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Pig out at the 320 Ranch

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By Matt Hudson Explore Big Sky Editorial Assistant

Deep in the Gallatin Canyon exists a weekly barbeque bash with a casual atmosphere and the endorsement of at least one southerner.

Every Monday evening, the 320 Guest Ranch hosts an all-you-can-eat pig roast on the deck and lawn in front of its saloon. The event began six years ago, right around the time John Richardson started as general manager. He said it was created to give more people from the surrounding area a chance to come out and enjoy the ranch.

“It’s turned into a really fun community event,” Richardson said.

On Monday, July 15, all 60 of the ranch’s guest cabins were rented out. Barbeque enthusiasts arrived from nearby Big Sky and West Yellowstone and quickly formed a line along the buffet table, which was laden with coleslaw, cookies, cowboy beans and of course, pulled pork. Around 350 pounds of pork would be served that evening, Richardson said.

“It’s quiet,” said 320 Ranch cook Mike Ayres, who has been roasting pigs for the event for five years. “That’s how you know they like the food.”

From behind the buffet table, Ayres extracted chunks of meat from under the blackened skin of a pig that lay in a giant smoker grill. A man from North Carolina with a heavy accent commended Ayres on the barbeque fare, and his wife asked for a copy of the beans recipe. Another cook, Lee Walker, happily obliged and emerged from the kitchen with a hand-written recipe.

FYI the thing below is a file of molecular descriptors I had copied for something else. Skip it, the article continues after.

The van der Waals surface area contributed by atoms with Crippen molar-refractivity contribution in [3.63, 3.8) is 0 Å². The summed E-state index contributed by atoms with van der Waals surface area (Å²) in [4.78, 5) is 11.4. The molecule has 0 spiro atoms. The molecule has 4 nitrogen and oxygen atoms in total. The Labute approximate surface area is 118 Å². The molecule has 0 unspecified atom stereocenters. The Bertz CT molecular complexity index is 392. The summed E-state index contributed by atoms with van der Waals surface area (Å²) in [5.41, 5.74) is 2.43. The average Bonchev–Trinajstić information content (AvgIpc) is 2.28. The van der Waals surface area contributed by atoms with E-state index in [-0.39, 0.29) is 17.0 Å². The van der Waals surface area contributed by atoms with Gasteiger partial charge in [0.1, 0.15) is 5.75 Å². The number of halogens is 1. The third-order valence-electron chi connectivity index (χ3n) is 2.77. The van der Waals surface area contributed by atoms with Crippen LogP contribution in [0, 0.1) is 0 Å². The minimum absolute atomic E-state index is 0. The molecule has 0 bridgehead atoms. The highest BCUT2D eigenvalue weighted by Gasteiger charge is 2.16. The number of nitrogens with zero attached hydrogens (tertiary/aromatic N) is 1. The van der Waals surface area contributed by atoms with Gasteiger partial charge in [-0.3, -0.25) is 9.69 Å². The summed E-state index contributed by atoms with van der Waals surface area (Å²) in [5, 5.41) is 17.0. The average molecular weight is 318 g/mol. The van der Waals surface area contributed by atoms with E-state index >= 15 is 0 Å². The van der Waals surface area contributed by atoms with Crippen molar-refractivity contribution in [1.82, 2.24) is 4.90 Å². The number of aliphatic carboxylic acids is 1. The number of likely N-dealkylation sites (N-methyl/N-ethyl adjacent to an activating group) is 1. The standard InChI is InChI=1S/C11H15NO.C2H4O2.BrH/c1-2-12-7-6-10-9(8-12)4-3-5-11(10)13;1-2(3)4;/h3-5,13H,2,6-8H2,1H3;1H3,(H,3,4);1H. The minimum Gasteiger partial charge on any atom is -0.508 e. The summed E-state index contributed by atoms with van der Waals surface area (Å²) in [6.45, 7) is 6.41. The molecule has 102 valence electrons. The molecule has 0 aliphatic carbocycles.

To roast the pig, Ayres lit the coals at 10 p.m. the previous night and put the pig in to smoke an hour later. Eighteen hours later, it was pulled and served.

Across the deck area, a lone guitarist played live music, only taking breaks to sip from a cocktail sitting in a mic-stand cup holder. Richardson moved throughout the area to greet familiar faces and help out the hosts.

There is something about sitting on a wooden bench, with a plate full of pork and beans, a crooning guitar player and the smell of a ranch that makes for an authentic Montana experience. Just around the bend from cell phone service, this event felt casual, straightforward and downright country.

“It’s the atmosphere of it,” Richardson said. “Many of these people come to see friends that they don’t see too often.”

The 320 Guest Ranch is named for the 320 acres on which the ranch sits. The Gallatin River separates the ranch from the highway on one side, and steep hills rise just behind the row of cabins on the opposite side. Originally settled in 1898, it is one of the oldest homestead sites in the region. The original structure is still there and has been integrated into the saloon.

The weekly pig roast will occur every Monday evening, from 5-8 p.m., until Sept. 9. The 320 Guest Ranch is located on Highway 191, 12 miles south of Big Sky and 36 miles north of West Yellowstone.

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